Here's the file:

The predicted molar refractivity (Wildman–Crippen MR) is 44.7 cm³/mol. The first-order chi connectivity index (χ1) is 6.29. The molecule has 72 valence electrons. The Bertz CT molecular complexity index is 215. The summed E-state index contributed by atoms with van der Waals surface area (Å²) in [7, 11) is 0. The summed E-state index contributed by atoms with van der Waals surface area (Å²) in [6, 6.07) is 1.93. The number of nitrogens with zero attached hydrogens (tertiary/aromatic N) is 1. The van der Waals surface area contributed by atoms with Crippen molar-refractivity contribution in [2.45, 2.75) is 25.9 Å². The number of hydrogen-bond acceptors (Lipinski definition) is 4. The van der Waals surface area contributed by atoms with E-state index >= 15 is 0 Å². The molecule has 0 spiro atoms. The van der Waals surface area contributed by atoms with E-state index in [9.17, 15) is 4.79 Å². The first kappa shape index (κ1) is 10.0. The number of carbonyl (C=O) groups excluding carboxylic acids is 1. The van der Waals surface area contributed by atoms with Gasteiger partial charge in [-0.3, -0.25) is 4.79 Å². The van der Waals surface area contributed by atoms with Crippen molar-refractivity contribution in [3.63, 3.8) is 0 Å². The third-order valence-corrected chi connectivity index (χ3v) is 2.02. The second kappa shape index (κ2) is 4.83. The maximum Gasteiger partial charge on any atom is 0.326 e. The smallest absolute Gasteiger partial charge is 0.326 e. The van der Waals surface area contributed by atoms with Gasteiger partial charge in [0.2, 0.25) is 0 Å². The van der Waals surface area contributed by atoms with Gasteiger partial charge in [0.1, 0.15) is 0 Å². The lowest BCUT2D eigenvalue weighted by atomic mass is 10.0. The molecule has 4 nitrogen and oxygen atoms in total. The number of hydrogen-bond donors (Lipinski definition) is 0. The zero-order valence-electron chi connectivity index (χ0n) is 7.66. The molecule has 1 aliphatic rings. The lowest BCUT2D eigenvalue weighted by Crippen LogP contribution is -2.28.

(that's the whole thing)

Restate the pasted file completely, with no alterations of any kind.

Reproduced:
The predicted molar refractivity (Wildman–Crippen MR) is 44.7 cm³/mol. The first-order chi connectivity index (χ1) is 6.29. The molecule has 72 valence electrons. The Bertz CT molecular complexity index is 215. The summed E-state index contributed by atoms with van der Waals surface area (Å²) in [7, 11) is 0. The summed E-state index contributed by atoms with van der Waals surface area (Å²) in [6, 6.07) is 1.93. The number of nitrogens with zero attached hydrogens (tertiary/aromatic N) is 1. The van der Waals surface area contributed by atoms with Crippen molar-refractivity contribution in [2.45, 2.75) is 25.9 Å². The number of hydrogen-bond acceptors (Lipinski definition) is 4. The van der Waals surface area contributed by atoms with E-state index >= 15 is 0 Å². The molecule has 0 spiro atoms. The van der Waals surface area contributed by atoms with E-state index in [9.17, 15) is 4.79 Å². The first kappa shape index (κ1) is 10.0. The number of carbonyl (C=O) groups excluding carboxylic acids is 1. The van der Waals surface area contributed by atoms with Gasteiger partial charge in [-0.3, -0.25) is 4.79 Å². The van der Waals surface area contributed by atoms with Crippen molar-refractivity contribution in [3.63, 3.8) is 0 Å². The third-order valence-corrected chi connectivity index (χ3v) is 2.02. The second kappa shape index (κ2) is 4.83. The maximum Gasteiger partial charge on any atom is 0.326 e. The smallest absolute Gasteiger partial charge is 0.326 e. The van der Waals surface area contributed by atoms with Gasteiger partial charge in [0.2, 0.25) is 0 Å². The van der Waals surface area contributed by atoms with Gasteiger partial charge in [0.1, 0.15) is 0 Å². The lowest BCUT2D eigenvalue weighted by atomic mass is 10.0. The molecule has 4 nitrogen and oxygen atoms in total. The number of hydrogen-bond donors (Lipinski definition) is 0. The zero-order valence-electron chi connectivity index (χ0n) is 7.66. The molecule has 1 aliphatic rings. The lowest BCUT2D eigenvalue weighted by Crippen LogP contribution is -2.28.